The first part of the Manali to Leh Highway has plenty of snow in July, and road works to keep the glaciers at bay
With Mandi only at 800 m, and Manali already at 2050 m, we were steadily getting to higher altitudes. But nothing had prepared us for the next stretch of road, the 475 km from Manali to Leh. Some people claim to be able to do this in one very long day, but most opt for an overnight stop in Sarchu, roughly halfway.
We had again opted for a rented car with driver, to allow flexibility, and that was probably a good decision, given the state of the road. Leaving early morning, we started with driving past hundreds of trucks, all parked along the road outside Manali, and no doubt plying the road to Leh: this is the main supply route for Ladakh. Just outside town, the road quickly climbs through attractive wooded country side, first palm trees on the slopes, later to be replaced by pines, to Rohtang La, the pass at 3978m, only to fall back again to around 2500 m, ready for the next series of passes. But first comes Keylong, the last ‘sizable’ town on the way to Leh. In fact, it is rather small, a couple of blocks of houses against the valley wall. An hour or so after Keylong, in the middle of nowhere, is the Ibex Hotel, which advertises itself on billboards as the Height of Glory and Ripples of Romance, including a shopping centre – with turned out to be no more than a glass vitrine on the side of the restaurant where we had lunch.
Past here, the area becomes really desolate, or “beyond the inhabitable world”, as one of the descriptions has it. Indeed, nobody seems to be living here anymore, no hamlets, no real signs of permanent human presence, no cattle, no sheep. (There may be some nomadic people – we did not see them). The road goes nothing but uphill, towards the Baralacha La, at 4883 m. Gone were the trees that decorated the slopes around Manali. Instead, on this day in mid July, extensive snow fields stretched as far as one could see; glaciers, recently decapitated by the army engineers who keep the road open during the summer, tried to get back onto the road. Snowy peaks in all directions, wherever one looks. The road – and the empty tarmac drums that have accrued on the valley slopes below the roads -, are really the only signs of human interference here, for the rest nature dominates. And nature will try year after year, winter after winter, to destroy what the Indian army has put in place.
Landslides are a frequent problem, and may block the road for anything between a few hours and, presumably, days. At one site, where a large army convoy was held up, a group of maybe 40-50 men were working to clear the largest blocks of the landslide and cover the rest to create a passable track. Just watching the progress was painful: a few men are actually carrying one or two rocks to cover the holes, a few others are rolling the largest blocks slowly away; another is, on his own, trying to reduce a large block to smaller, useful pieces by smashing his sledge hammer into the boulder, and amazingly, actually succeeding in halving it; two more are using one spade, the first one puts the spade in the earth, the second one pulls a rope at the bottom, and so fills the spade. But most men are looking on, not even pretending to do anything at all. Eventually, it is decided that the road is open again, and that traffic can pass. In the event, some 30 army trucks passed first – the army always has right of way in this part of India, assumed to be so very vulnerable with enemies like China and Pakistan around the corner.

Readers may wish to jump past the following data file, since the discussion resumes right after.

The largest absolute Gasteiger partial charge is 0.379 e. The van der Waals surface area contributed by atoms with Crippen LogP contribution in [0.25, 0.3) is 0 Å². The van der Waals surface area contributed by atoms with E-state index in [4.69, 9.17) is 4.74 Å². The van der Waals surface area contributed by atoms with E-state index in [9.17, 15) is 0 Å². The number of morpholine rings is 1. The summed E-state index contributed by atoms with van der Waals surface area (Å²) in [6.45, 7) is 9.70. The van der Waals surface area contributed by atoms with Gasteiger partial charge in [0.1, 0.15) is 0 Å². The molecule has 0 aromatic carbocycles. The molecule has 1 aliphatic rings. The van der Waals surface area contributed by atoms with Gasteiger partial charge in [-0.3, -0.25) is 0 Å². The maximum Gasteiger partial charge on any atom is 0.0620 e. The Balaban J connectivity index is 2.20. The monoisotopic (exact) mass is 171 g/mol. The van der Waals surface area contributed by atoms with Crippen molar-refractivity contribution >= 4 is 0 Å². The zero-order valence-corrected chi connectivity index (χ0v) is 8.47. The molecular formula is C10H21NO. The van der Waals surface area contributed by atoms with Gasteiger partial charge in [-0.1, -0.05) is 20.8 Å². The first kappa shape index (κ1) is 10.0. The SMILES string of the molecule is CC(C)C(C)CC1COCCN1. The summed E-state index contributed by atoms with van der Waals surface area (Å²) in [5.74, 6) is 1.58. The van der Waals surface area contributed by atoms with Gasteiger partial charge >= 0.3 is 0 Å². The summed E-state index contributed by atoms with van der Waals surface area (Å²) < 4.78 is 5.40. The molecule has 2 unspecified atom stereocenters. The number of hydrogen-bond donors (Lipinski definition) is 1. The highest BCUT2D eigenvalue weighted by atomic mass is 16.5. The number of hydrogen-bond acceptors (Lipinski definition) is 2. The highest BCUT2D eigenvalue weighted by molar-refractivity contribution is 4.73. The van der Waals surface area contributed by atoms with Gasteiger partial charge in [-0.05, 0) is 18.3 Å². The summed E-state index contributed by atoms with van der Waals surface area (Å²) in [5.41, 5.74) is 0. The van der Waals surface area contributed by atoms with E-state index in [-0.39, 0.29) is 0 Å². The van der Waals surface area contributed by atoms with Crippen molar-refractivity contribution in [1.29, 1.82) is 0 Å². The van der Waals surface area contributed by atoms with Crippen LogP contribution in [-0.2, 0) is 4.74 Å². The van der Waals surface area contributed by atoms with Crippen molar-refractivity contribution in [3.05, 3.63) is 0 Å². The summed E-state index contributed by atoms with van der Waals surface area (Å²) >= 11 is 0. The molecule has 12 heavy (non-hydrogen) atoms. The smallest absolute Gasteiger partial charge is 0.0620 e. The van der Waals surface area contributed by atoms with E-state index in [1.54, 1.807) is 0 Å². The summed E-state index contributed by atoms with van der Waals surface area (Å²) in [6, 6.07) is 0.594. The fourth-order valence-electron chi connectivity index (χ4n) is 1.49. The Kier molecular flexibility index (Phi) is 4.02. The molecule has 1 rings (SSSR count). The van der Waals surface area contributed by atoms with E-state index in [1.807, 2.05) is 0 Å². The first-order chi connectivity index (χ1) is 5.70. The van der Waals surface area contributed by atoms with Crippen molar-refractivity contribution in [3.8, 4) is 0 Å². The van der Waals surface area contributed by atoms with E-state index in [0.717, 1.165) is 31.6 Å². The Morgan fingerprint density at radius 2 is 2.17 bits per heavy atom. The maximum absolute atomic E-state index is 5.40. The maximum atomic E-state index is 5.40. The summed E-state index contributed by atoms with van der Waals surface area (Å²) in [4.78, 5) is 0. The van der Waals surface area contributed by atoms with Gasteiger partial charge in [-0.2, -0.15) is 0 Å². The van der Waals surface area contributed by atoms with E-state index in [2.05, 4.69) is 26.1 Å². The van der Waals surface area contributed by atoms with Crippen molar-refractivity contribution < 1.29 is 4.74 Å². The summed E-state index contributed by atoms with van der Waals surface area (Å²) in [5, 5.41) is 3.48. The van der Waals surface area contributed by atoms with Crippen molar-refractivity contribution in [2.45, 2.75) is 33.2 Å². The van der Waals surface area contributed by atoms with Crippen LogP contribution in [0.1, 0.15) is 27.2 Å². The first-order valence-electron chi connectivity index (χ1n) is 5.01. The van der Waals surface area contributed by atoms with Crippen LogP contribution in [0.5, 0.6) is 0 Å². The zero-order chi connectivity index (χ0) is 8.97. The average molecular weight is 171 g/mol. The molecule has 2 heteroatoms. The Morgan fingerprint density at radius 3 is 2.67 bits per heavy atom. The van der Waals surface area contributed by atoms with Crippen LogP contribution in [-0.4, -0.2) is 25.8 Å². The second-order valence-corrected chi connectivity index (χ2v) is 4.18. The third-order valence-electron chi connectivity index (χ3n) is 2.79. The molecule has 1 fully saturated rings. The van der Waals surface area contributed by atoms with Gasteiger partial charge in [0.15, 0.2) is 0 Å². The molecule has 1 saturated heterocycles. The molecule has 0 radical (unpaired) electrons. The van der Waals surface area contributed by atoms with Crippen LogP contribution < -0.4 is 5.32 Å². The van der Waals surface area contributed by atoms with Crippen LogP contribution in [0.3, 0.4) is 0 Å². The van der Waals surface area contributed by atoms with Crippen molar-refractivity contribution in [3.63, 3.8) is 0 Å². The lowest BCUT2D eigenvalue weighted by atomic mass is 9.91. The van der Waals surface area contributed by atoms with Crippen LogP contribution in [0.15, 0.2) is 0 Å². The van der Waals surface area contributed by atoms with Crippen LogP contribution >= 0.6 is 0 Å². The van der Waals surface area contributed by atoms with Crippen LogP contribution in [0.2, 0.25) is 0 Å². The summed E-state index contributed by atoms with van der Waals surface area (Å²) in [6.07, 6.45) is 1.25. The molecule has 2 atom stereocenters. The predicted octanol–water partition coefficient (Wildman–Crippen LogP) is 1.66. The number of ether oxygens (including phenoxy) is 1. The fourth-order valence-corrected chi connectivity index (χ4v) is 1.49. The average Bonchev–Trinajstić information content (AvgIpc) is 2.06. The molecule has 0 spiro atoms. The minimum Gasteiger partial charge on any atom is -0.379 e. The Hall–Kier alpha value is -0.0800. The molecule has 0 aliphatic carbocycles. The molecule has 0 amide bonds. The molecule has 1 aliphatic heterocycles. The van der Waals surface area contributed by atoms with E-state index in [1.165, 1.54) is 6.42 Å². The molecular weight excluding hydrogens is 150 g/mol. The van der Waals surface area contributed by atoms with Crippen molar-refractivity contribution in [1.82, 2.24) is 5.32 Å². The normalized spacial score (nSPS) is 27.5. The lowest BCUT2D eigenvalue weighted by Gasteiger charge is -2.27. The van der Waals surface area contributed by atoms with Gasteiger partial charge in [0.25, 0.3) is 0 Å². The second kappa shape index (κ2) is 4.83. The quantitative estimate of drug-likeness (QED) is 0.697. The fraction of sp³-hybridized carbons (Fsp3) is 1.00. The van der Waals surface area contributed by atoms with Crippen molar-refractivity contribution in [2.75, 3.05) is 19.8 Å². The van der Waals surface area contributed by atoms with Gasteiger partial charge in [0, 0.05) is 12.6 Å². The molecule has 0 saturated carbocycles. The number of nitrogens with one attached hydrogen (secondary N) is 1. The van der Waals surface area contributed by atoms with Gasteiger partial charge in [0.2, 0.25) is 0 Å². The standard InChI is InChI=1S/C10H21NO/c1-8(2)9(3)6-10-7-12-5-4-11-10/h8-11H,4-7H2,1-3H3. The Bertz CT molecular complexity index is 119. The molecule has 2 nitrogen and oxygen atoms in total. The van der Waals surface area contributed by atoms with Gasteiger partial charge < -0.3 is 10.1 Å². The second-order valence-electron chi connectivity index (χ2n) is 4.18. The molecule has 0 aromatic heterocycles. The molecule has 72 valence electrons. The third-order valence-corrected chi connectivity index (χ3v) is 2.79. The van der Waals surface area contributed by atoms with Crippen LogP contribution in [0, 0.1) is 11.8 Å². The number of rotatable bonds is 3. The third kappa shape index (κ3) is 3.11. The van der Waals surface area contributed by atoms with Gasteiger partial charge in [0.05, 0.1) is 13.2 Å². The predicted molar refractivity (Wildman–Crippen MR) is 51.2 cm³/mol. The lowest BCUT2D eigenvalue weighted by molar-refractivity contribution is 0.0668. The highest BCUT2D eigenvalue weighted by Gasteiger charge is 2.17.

Even without the landslides and the glaciers the road was in bad condition, often unsurfaced, full of holes. Frequently streams cross the road, or worse, follow the road for a while, further eroding it. It must be almost impossible to maintain, in the four months a year that the road is in fact open. Not that the Indians are not trying. Along the entire road are tented camps housing labourers, often imported from poor states like Bihar. They must have a very difficult time, in the cold and at an unusual altitude, no doubt for a very meagre salary only. In many places road repair crews were working, often without any heavy machinery. Large pans were used to heat up the tarmac, which was then mixed with gravel, transported by wheelbarrow, and distributed over the road surface with spades and rakes. As always in India, some worked, most looked on, but there was more sense of urgency here than at the landslide clearing sites that we had passed.
At around six in the evening, after 12 hours on the road, we arrived at the midway tented camps of Sarchu, Altitude 4200 m, and as soon as the sun went down, very very cold indeed. Sarchu is not a village, it is just a large camping, set up for the four summer months in which travel along the road is possible. There are no facilities whatsoever, just a number of tented camps, around ten of them, with perhaps 15-30 tents each, that provide basic accommodation and food for travelers. Tents were simple, but comfortable enough, two beds, a toilet, a mirror and a bucket of water, and with a sufficient number of blankets. And there was little else to do than getting under those as soon as possible.
next: from Sarchu to Leh.